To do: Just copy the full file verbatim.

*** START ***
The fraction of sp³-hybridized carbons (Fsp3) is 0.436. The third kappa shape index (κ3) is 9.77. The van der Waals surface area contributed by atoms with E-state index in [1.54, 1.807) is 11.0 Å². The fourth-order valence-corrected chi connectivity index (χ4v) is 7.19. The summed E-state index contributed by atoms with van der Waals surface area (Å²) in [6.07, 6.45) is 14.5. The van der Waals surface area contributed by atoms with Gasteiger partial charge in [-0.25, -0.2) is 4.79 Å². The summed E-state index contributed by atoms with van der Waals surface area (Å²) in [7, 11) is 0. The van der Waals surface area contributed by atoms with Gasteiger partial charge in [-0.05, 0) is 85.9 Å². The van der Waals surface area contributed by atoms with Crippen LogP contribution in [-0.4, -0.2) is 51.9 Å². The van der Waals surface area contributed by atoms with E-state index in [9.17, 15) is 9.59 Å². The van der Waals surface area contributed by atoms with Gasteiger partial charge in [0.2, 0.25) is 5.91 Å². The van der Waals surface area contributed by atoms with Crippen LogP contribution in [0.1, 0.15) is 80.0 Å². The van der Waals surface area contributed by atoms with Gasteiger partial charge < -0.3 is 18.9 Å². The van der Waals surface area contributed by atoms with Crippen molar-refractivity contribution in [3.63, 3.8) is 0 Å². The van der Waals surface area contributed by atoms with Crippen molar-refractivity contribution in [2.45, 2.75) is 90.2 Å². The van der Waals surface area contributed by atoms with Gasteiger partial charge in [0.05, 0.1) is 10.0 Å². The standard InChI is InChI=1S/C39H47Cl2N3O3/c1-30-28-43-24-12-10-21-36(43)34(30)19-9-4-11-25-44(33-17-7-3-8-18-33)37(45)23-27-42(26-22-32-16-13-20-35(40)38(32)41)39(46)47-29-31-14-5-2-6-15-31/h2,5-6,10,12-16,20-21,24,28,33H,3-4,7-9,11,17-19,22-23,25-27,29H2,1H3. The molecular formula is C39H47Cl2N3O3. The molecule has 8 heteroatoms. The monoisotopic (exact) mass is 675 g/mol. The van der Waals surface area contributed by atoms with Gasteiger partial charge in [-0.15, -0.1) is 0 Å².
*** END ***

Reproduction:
The fraction of sp³-hybridized carbons (Fsp3) is 0.436. The third kappa shape index (κ3) is 9.77. The van der Waals surface area contributed by atoms with E-state index in [1.54, 1.807) is 11.0 Å². The fourth-order valence-corrected chi connectivity index (χ4v) is 7.19. The summed E-state index contributed by atoms with van der Waals surface area (Å²) in [6.07, 6.45) is 14.5. The van der Waals surface area contributed by atoms with Gasteiger partial charge in [-0.25, -0.2) is 4.79 Å². The summed E-state index contributed by atoms with van der Waals surface area (Å²) in [7, 11) is 0. The van der Waals surface area contributed by atoms with Gasteiger partial charge in [-0.05, 0) is 85.9 Å². The van der Waals surface area contributed by atoms with Crippen LogP contribution in [-0.4, -0.2) is 51.9 Å². The van der Waals surface area contributed by atoms with E-state index in [9.17, 15) is 9.59 Å². The van der Waals surface area contributed by atoms with Gasteiger partial charge in [0.2, 0.25) is 5.91 Å². The van der Waals surface area contributed by atoms with Crippen LogP contribution in [0.1, 0.15) is 80.0 Å². The van der Waals surface area contributed by atoms with Gasteiger partial charge < -0.3 is 18.9 Å². The van der Waals surface area contributed by atoms with Crippen molar-refractivity contribution in [3.63, 3.8) is 0 Å². The van der Waals surface area contributed by atoms with Crippen molar-refractivity contribution in [2.45, 2.75) is 90.2 Å². The van der Waals surface area contributed by atoms with Gasteiger partial charge in [0.05, 0.1) is 10.0 Å². The standard InChI is InChI=1S/C39H47Cl2N3O3/c1-30-28-43-24-12-10-21-36(43)34(30)19-9-4-11-25-44(33-17-7-3-8-18-33)37(45)23-27-42(26-22-32-16-13-20-35(40)38(32)41)39(46)47-29-31-14-5-2-6-15-31/h2,5-6,10,12-16,20-21,24,28,33H,3-4,7-9,11,17-19,22-23,25-27,29H2,1H3. The molecular formula is C39H47Cl2N3O3. The molecule has 8 heteroatoms. The monoisotopic (exact) mass is 675 g/mol. The van der Waals surface area contributed by atoms with Gasteiger partial charge in [-0.15, -0.1) is 0 Å².